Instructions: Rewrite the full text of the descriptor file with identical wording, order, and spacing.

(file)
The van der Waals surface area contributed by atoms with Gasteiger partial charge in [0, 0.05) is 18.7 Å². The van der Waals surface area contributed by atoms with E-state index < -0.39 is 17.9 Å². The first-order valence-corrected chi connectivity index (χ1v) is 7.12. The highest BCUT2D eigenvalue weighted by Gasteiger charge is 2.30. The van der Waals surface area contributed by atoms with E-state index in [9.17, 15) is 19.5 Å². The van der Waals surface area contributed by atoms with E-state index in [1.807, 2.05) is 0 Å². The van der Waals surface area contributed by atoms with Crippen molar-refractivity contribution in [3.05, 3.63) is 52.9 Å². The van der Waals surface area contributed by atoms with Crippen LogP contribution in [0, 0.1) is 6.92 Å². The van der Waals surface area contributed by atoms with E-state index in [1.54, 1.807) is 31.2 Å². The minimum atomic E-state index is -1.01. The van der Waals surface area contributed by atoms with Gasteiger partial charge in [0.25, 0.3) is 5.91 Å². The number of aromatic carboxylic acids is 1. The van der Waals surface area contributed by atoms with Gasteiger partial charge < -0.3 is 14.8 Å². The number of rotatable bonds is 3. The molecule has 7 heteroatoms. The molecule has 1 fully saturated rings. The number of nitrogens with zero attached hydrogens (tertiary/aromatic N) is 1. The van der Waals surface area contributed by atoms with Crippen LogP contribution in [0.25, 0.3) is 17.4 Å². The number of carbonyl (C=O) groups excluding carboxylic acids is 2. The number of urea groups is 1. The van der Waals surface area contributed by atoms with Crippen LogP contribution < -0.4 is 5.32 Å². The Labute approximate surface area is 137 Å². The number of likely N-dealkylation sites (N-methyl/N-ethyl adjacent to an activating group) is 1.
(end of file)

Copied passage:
The van der Waals surface area contributed by atoms with Gasteiger partial charge in [0, 0.05) is 18.7 Å². The van der Waals surface area contributed by atoms with E-state index < -0.39 is 17.9 Å². The first-order valence-corrected chi connectivity index (χ1v) is 7.12. The highest BCUT2D eigenvalue weighted by Gasteiger charge is 2.30. The van der Waals surface area contributed by atoms with E-state index in [9.17, 15) is 19.5 Å². The van der Waals surface area contributed by atoms with E-state index in [1.807, 2.05) is 0 Å². The van der Waals surface area contributed by atoms with Crippen molar-refractivity contribution in [3.05, 3.63) is 52.9 Å². The van der Waals surface area contributed by atoms with Crippen LogP contribution in [0, 0.1) is 6.92 Å². The van der Waals surface area contributed by atoms with E-state index in [1.54, 1.807) is 31.2 Å². The minimum atomic E-state index is -1.01. The van der Waals surface area contributed by atoms with Gasteiger partial charge in [0.25, 0.3) is 5.91 Å². The number of aromatic carboxylic acids is 1. The van der Waals surface area contributed by atoms with Gasteiger partial charge < -0.3 is 14.8 Å². The number of rotatable bonds is 3. The molecule has 7 heteroatoms. The molecule has 1 fully saturated rings. The number of nitrogens with zero attached hydrogens (tertiary/aromatic N) is 1. The van der Waals surface area contributed by atoms with Crippen LogP contribution in [0.25, 0.3) is 17.4 Å². The number of carbonyl (C=O) groups excluding carboxylic acids is 2. The number of urea groups is 1. The van der Waals surface area contributed by atoms with Crippen LogP contribution < -0.4 is 5.32 Å². The Labute approximate surface area is 137 Å². The number of likely N-dealkylation sites (N-methyl/N-ethyl adjacent to an activating group) is 1.